Kia Carens: A Different View

  • How does the Carens feel to a different driver?
  • Our man Keith’s wife escapes her 2002 Picasso
  • Seems our Kia long-termer has a new fan

It’s always good to get the opinion of someone else, especially when it’s a car you’ve become increasingly familiar with like Parkers’ long-term Kia Carens.

Despite me bringing home a different car almost every night, Mrs Jones, as she insists I call her, has driven the same car for the past nine years: a war-torn and baggy 52-plate Citroen Xsara Picasso. How would she rate the Carens?

Julie Jones on the Kia Carens 1.7 CRDi 3 Nav

For a family with three kids the Carens is ideal, with plenty of boot space for the weekly shop when the third row of seats are folded into the floor. They fold really easily too, with minimal effort.

Child number two has Bikeability at school and by changing the seat configuration, the bike easily fits inside the car, rather than faffing with a carrier on the back.

The only downside is getting into the third row of seats – the middle chairs could do with flipping further out of the way so you have somewhere to put your feet as you get in and out. As it is you’re climbing over the folded middle row seats to get in.

 

Most of the interior plastics and fittings feel durable, an absolute must in a family car where kids’ fingers probe and pull when they get bored. It’s not as futuristic inside as my Picasso was when new, but everything’s logically laid out.

Looks-wise, the Carens looks more like a conventional estate than an older MPV – there’s a distinct bonnet line rather than the single slope of the windscreen and bonnet. I prefer it but front parking sensors would make judging where the nose’s extremities are a bit easier.

Being on the petite side, all 5ft and half an inch, finding a comfortable driving position can be awkward but there’s plenty of adjustment on the electric driver’s seat and the steering wheel moves up and down as well as in and out.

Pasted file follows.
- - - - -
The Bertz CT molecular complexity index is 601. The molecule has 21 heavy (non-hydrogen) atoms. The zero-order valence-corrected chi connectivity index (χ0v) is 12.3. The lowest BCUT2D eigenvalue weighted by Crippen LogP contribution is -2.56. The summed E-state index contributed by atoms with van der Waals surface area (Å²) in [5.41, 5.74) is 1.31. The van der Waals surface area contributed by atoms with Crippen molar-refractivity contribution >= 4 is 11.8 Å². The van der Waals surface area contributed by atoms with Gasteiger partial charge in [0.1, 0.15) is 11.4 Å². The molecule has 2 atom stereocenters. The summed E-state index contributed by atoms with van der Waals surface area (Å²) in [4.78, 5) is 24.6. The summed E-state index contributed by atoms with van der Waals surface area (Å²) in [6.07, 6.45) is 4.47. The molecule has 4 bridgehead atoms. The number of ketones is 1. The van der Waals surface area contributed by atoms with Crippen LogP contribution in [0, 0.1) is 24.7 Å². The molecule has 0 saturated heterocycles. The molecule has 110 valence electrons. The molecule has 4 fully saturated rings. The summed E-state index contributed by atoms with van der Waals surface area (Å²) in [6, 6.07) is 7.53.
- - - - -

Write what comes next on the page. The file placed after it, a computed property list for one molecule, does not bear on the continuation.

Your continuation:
Although it’s dark the interior feels airy, helped by the enormous glass roof. I always have the blind open, even on really sunny days.

I can’t even remember if Euro NCAP was on the go when my Picasso was new but compared to the Carens it doesn’t feel very substantial. The Kia’s five-star rating and airbags aplenty are reassuring.

It’s easy to see why Kias have become really popular in recent years. Not only do the cars look and feel good, that seven-year warranty is brilliant. It would be good to know that in times when money is a little tight, there’re not going to be any surprise garage bills.

Regular maintenance isn’t my forte but changing the headlight bulbs in the Picasso has been literally painful over the years with umpteen scraped knuckles. No such bother with the Carens. I’m secretly hoping a bulb blows so I can replace it!

While the heated seats and steering wheel aren’t essential, they were very welcome features over the winter and safer than driving the car with gloves on. Similarly the reversing camera’s not vital (especially with the large door mirrors) but it’s reassuring and clear – providing the roads aren’t too muddy as the lens seems to be a muck magnet.

Modern infotainment is still novel to me as I’m used to a choice of radio or CDs. The touchscreen menus are intuitive and it’s easy to hook up your phone to the Bluetooth connection too. Streaming audio from my iTunes while driving has become my favourite thing.

While I’m assured the Carens is a competently-handling car, I’m still amazed by the levels of grip it has through corners. Whereas on some bends I’d need to brake the Picasso, the Kia seems to want to increase its speed.

Press the throttle and the response of the car is much more immediate than I’m used to, too and even though it’s a smaller engine than my 2.0-litre, it’s significantly more powerful, economical and quieter too.

Overall I’ve been very taken by the Carens – just wish I got to spend longer with it.

Total mileage: 3,699

Average mpg: 48.3mpg